Responsible Setting for Social Innovation
Years of experience with Social Innovation (SI) projects have shown that privileged irresponsibility is one of the main barriers to social change. The concept of privileged irresponsibility is defined by Tronto in the Ethics of Care (EoC) theory. Privileged irresponsibility refers to the ways in which organizational structures and existing norms and values allow certain individuals and organizations to escape from their care responsibilities.
Disclaimer: the content of this chapter reflects the current state of on-going research on privileged irresponsibility in groups and organizations.
Privileged irresponsibility can appear in different forms. We will give several examples below
- Hiding behind organizational rules and procedures: This type of irresponsibility is often found in organizations that strictly adhere to rules and procedures. On the one hand, the organization acts responsibly because the law is not broken. On the other hand, its rules and fixed procedures can also be used as an excuse to refrain from taking up societal responsibilities. These organizations are ‘doing it right,’ but the question is whether they are doing the right thing. This could turn out to out to be a dilemma (i.e., verification (doing things right) versus validation (doing the right things)) to be sorted out in the SI process.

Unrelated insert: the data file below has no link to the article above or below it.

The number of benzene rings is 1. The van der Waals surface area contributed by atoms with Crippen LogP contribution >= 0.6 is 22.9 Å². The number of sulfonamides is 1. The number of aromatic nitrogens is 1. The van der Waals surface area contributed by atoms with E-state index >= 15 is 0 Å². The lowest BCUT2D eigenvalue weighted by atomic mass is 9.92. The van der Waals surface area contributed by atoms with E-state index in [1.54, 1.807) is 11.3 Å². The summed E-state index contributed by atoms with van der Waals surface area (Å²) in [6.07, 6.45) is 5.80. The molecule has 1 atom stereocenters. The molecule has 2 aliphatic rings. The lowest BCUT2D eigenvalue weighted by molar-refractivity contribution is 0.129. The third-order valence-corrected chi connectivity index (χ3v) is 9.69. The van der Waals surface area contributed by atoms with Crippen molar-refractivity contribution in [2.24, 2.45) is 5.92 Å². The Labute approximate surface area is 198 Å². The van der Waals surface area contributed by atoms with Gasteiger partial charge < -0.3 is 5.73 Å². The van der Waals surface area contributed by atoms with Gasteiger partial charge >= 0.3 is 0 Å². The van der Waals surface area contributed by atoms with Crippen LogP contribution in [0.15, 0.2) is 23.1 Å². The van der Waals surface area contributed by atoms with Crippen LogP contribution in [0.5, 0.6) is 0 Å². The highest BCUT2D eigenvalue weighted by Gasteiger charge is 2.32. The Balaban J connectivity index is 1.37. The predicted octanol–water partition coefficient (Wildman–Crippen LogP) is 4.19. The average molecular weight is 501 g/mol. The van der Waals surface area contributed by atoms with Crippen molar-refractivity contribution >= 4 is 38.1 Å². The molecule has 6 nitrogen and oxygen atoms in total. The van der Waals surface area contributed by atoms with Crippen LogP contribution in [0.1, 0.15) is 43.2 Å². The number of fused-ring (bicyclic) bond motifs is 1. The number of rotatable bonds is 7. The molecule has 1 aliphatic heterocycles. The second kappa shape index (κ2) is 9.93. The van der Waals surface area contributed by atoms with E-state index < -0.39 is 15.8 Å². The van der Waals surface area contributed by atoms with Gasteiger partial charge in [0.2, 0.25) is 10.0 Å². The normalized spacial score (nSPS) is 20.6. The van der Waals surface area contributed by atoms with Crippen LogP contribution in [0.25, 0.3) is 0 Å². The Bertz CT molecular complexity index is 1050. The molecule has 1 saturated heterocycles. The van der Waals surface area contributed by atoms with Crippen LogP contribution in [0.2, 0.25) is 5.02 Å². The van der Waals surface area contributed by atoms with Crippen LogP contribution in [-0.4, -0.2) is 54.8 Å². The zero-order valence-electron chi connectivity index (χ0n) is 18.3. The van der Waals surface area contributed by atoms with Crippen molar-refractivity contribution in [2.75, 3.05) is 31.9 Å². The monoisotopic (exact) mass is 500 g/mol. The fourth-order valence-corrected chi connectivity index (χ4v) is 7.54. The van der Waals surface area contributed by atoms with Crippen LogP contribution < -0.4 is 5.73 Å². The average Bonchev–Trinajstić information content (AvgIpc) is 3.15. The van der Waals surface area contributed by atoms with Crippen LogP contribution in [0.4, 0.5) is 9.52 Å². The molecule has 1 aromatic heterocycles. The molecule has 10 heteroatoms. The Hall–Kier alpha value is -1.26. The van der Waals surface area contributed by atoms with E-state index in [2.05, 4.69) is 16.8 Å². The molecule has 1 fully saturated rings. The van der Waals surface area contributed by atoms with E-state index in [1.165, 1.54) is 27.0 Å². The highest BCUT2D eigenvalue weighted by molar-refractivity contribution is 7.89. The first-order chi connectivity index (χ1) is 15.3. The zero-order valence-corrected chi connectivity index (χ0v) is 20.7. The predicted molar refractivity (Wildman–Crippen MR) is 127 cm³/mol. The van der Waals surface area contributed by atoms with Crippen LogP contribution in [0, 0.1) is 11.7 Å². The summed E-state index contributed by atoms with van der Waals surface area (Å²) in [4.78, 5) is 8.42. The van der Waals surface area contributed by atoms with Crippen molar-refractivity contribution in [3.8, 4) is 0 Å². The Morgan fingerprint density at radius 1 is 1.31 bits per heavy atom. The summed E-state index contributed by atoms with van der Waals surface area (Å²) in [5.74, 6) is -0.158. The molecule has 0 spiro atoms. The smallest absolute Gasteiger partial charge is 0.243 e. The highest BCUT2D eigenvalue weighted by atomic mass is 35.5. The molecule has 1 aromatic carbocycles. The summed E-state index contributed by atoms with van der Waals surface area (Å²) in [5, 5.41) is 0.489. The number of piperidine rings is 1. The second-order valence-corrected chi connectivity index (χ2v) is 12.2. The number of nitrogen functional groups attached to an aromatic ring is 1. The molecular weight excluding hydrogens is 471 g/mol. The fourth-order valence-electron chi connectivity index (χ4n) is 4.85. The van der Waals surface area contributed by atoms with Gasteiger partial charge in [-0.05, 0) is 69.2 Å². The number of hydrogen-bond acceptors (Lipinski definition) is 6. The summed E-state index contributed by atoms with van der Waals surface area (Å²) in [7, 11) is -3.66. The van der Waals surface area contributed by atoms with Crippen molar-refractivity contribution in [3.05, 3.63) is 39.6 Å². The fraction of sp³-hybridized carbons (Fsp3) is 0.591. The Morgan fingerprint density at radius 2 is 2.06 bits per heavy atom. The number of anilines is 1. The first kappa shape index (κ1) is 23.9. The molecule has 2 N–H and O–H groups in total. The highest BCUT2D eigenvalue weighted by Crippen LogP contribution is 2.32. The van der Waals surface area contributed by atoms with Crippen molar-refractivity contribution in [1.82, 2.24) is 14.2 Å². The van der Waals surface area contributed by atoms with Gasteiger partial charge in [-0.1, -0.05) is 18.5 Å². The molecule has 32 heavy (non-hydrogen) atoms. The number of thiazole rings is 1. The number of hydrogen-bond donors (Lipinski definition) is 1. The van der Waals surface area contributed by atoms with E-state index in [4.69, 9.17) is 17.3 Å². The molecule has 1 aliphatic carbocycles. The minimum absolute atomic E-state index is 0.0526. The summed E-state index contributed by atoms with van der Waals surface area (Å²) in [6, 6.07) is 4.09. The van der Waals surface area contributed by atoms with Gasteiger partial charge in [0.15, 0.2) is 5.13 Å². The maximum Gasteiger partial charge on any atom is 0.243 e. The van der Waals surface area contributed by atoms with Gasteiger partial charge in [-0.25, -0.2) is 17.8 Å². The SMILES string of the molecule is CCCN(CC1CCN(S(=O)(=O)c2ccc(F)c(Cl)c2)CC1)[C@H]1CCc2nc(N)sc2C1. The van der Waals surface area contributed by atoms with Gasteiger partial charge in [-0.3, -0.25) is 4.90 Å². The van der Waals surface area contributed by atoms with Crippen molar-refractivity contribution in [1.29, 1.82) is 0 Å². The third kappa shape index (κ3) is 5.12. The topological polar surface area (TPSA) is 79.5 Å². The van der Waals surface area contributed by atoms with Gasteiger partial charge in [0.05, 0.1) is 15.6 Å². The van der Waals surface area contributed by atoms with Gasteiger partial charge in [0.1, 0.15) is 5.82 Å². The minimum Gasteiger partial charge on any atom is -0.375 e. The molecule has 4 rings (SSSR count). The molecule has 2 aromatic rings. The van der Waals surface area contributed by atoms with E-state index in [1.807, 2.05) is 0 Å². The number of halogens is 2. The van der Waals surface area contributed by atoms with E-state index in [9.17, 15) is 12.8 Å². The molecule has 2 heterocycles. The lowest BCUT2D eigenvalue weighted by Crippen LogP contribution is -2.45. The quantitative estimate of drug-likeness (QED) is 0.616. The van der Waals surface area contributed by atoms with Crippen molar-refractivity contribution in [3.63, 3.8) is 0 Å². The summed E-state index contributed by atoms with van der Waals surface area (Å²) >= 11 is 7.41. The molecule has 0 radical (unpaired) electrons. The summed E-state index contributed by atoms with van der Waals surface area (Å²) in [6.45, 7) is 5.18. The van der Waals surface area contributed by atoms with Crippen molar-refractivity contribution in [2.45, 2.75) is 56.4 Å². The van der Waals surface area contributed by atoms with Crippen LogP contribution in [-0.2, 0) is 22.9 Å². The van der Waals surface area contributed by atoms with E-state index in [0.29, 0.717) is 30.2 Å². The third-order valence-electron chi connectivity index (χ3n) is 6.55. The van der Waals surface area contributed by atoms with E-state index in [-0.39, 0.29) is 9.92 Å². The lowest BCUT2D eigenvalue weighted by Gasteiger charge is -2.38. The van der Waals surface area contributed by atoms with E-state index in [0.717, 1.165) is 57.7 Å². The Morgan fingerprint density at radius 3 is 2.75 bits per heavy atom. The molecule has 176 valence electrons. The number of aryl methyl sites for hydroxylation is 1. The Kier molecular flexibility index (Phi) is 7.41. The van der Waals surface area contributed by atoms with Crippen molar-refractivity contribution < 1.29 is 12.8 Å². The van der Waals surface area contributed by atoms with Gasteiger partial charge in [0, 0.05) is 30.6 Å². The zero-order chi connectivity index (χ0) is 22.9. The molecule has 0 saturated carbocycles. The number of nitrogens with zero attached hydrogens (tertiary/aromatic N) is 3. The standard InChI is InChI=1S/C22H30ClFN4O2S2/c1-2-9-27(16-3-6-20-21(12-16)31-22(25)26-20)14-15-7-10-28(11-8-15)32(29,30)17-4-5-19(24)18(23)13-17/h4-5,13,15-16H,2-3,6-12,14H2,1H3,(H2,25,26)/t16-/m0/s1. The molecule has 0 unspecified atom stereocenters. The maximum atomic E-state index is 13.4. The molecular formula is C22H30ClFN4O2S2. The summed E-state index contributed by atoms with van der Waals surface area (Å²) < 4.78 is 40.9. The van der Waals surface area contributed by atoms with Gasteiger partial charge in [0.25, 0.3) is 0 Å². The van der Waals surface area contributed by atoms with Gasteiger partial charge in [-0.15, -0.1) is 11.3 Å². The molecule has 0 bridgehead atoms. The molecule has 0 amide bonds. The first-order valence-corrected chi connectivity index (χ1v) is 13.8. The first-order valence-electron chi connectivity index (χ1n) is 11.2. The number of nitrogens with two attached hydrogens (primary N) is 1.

- Hiding behind a lack of individual/ organizational resources: A lack of time or money is often used as a reason not to assume care responsibilities. A lack of resources can be a problem, but it can also be used as an easy excuse. If a lack of resources is the problem, efforts should be paid to change these circumstances or to find different solutions.
- Hiding behind diffuse care responsibilities: in complex organizational contexts, the division of individual care responsibilities is often unclear. This makes it easy for people in a privileged position to pass on their care responsibilities. It often happens that a person in a privileged position takes the credits when things are going well but blames others when things are going wrong. When care responsibilities are not met sufficiently, factors beyond individual or organizational control can also be emphasized to mitigate responsibilities.
- Misusing a power position: Subordinates can be pushed to do things for the (individual) benefit of their superiors. This is called ‘cornering’: people with a privileged position use their power position to force someone or an organization to do something against their own interest, will or principles.